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Saturday, September 9, 2017

Psalm text for Sunday 10 September, 2017

Psalm 119:33-40   The Message Version 

God, teach me lessons for living
    so I can stay the course.
Give me insight so I can do what you tell me—
    my whole life one long, obedient response.
Guide me down the road of your commandments;
    I love traveling this freeway!
Give me a bent for your words of wisdom,
    and not for piling up loot.
Divert my eyes from toys and trinkets,
    invigorate me on the pilgrim way.
Affirm your promises to me—
    promises made to all who fear you.
Deflect the harsh words of my critics—
    but what you say is always so good.
See how hungry I am for your counsel;
    preserve my life through your righteous ways!



Reflection       Who does not want to sustain a joyful and holy life? But this is easier said than done, which is why the eight verses in the fifth section of Psalm 119 are so important. Most theologians believe they are the words of King David, a prayer uttered by a man who succumbed to adultery and then murder for a cover-up. I believe these are the words of a man who has come face to face with his own weakness and vulnerability. These are the words of a man who has learned he must turn to something more than himself to sustain a joyful and holy life.

The psalm begins calling out to God because God alone can be our teacher. God alone awakens the Spirit of Wisdom in our hearts. Without listening to the Spirit of Wisdom in our hearts there is every chance we will depend on lesser teachers, misuse our intellect and reasonable faculties. When we fail to root our lives in the Spirit of Wisdom we will surely be distracted by “toys and trinkets, harsh words and critics." Once we turn in that direction we will find every reason to be afraid.

Better we should call to God and pray earnestly not only to know but also to apply God’s Wisdom in our lives, that we may “stay the course" and put our faith in God’s faithfulness. Insight or understanding are not enough. They must be fulfilled by our actions. And so we pray that we might also live every minute of every day doing what is good by the grace of God with us. Here again, we put our faith in God’s faithfulness rather than ourselves.  “Give me insight so I can do what you tell me, my whole life, one long, obedient response.”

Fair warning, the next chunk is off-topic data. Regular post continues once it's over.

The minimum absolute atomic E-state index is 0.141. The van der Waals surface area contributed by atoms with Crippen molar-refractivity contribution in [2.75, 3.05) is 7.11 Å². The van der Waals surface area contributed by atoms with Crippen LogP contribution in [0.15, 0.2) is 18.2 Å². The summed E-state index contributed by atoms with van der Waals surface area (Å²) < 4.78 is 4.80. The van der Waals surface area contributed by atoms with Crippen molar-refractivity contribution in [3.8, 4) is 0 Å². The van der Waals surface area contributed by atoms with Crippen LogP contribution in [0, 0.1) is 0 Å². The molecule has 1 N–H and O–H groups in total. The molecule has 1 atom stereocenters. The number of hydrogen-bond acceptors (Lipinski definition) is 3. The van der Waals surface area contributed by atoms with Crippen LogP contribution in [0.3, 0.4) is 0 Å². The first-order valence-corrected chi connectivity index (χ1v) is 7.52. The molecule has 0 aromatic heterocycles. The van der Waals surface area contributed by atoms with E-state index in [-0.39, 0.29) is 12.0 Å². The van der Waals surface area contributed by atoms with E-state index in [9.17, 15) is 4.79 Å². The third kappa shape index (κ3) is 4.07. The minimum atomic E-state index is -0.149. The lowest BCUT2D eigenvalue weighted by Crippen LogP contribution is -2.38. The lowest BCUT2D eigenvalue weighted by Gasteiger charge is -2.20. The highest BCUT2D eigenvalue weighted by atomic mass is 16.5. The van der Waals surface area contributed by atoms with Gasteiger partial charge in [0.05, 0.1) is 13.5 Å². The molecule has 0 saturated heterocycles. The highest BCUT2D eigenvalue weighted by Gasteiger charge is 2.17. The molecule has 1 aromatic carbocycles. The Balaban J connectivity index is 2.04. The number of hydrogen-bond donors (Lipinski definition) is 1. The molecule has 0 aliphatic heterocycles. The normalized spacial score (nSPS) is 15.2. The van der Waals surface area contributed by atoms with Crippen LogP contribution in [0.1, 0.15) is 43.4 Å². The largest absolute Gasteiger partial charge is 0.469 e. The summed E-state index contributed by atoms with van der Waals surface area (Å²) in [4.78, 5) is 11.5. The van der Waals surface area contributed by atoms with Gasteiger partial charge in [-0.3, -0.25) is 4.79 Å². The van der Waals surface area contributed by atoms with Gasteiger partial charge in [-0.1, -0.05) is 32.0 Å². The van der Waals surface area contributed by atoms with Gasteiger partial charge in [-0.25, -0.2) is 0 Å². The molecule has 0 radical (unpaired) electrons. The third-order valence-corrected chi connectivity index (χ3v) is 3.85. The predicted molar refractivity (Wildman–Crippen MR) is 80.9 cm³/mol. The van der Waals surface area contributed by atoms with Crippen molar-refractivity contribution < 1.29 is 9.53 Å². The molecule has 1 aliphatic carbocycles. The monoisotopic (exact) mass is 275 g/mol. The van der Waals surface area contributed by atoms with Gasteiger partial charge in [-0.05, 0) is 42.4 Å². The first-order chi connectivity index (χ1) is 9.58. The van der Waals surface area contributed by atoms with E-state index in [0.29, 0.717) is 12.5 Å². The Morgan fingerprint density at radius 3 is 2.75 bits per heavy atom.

It does not end there. We must also pray to turn away from all those things that distract us from the Wisdom in our hearts; toys and trinkets and all that stuff we keep in the garage and storage sheds. Social, political, religious and economic conventions and rules about the rational course of action; all those things we store in our heads.  “Give me a bent for your words of wisdom…”

Still, this is not enough so we continue praying for the strength to be unmoved by “the harsh words of our critics.” Because we know the Wisdom of God is “always good,” we can depend on it, which is why we pause and pray and listen to the Wisdom in our hearts, no matter what the voices in our heads or the world around us are shouting.

The key to sustaining a joyful and holy life is to listen to the Wisdom of our hearts and to act with confidence in God’s faithfulness.


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Saturday, September 2, 2017

Gospel text for Sunday 3 September 2017




Matthew 16:21-28       Jesus began to show his disciples that he must go to Jerusalem and undergo great suffering at the hands of the elders and chief priests and scribes, and be killed, and on the third day be raised. And Peter took him aside and began to rebuke him, saying, “God forbid it, Lord! This must never happen to you.” But he turned and said to Peter, “Get behind me, Satan! You are a stumbling block to me; for you are setting your mind not on divine things but on human things.”

Then Jesus told his disciples, “If any want to become my followers, let them deny themselves and take up their cross and follow me. For those who want to save their life will lose it, and those who lose their life for my sake will find it. For what will it profit them if they gain the whole world but forfeit their life? Or what will they give in return for their life?